Campaign-finance watchdog groups are questioning the ability of the Internal Revenue Service to track soft-money fundraising in light of a multi-million-dollar mistake by the Republican Governors Association.
They also say the IRS has little incentive to enforce accurate reporting because the organization is tax-exempt under tax code section 527. At the same time, the issue raises serious issues with how the RGA keeps its books, the congressional newspaper The Hill reported.
The RGA has told the IRS that last year it failed to report more than $3 million it raised in the months preceding the gubernatorial races in Kentucky, Louisiana, Mississippi and the recall of California Gov. Gray Davis. The organization also failed to report nearly $4 million in expenditures.
Filings also show that the RGA underreported receipts for the last three months of 2002 by nearly $4.5 million.
Derek Willis, an analyst with the Center for Public Integrity, said the amendments not only raise questions about the ability of the RGA to keep accurate books, but also the IRS soft-money tracking system.
"It's difficult to imagine this occurring in the FEC system. We don't know enough about the way the IRS enforces [accurate reporting]," he said. Watchdog groups agree, saying that similar mistakes by a political committee regulated by the Federal Election Commission would at least result in an audit if not fines.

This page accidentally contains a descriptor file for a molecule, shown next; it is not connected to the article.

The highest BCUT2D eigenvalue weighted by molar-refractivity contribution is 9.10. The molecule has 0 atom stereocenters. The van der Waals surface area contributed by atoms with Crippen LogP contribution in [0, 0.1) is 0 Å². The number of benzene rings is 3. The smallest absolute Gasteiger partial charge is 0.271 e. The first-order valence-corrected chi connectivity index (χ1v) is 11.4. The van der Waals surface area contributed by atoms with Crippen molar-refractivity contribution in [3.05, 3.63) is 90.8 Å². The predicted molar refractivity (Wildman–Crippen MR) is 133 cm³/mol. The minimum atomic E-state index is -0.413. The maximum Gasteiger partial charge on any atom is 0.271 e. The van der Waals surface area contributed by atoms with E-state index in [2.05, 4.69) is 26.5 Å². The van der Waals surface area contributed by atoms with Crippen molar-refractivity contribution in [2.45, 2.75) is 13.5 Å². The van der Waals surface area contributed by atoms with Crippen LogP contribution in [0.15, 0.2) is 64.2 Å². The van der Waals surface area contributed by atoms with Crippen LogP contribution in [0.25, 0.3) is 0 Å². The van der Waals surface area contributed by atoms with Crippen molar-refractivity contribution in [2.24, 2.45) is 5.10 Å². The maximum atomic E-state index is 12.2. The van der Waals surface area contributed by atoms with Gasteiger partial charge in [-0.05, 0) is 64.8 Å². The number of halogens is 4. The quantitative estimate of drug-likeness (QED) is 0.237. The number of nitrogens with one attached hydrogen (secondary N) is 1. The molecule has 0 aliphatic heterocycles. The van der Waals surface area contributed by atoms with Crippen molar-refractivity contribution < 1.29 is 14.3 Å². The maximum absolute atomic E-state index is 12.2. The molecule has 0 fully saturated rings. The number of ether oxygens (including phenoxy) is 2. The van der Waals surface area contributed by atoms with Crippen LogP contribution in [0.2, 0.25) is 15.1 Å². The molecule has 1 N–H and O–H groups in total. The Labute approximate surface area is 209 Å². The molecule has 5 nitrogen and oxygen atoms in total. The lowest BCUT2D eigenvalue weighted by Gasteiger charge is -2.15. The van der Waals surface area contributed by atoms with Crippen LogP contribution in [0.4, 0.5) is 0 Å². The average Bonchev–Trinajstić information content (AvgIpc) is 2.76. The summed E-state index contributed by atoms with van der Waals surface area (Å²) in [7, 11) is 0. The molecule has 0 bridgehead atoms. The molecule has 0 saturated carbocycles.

Under Section 527, certain types of political organizations can raise money without paying income tax on it. Congress requires these 527 political organizations to disclose contribution and distribution amounts.
RGA spokesman Harvey Valentine attributed the problems to "growing pains." He said the organization raised money at a furious pace, generating nearly $16 million for GOP candidates in 2003. "The CFO got overwhelmed and got behind and never really caught up," Valentine said.
A new financial officer discovered the discrepancies, ordered an audit and reported the mistakes to the IRS.
Larry Noble, a former general counsel at the FEC who is now he executive director of the Center for Responsive Politics, that the IRS is less concerned about tax-exempt organizations; the emphasis is on making sure that organizations that pay taxes follow the law.
"I think the IRS and everyone recognizes that the IRS was not set up as a disclosure agency," he said. "I think the question is whether the IRS is equipped to deal with the type of disclosure and the type of analysis required."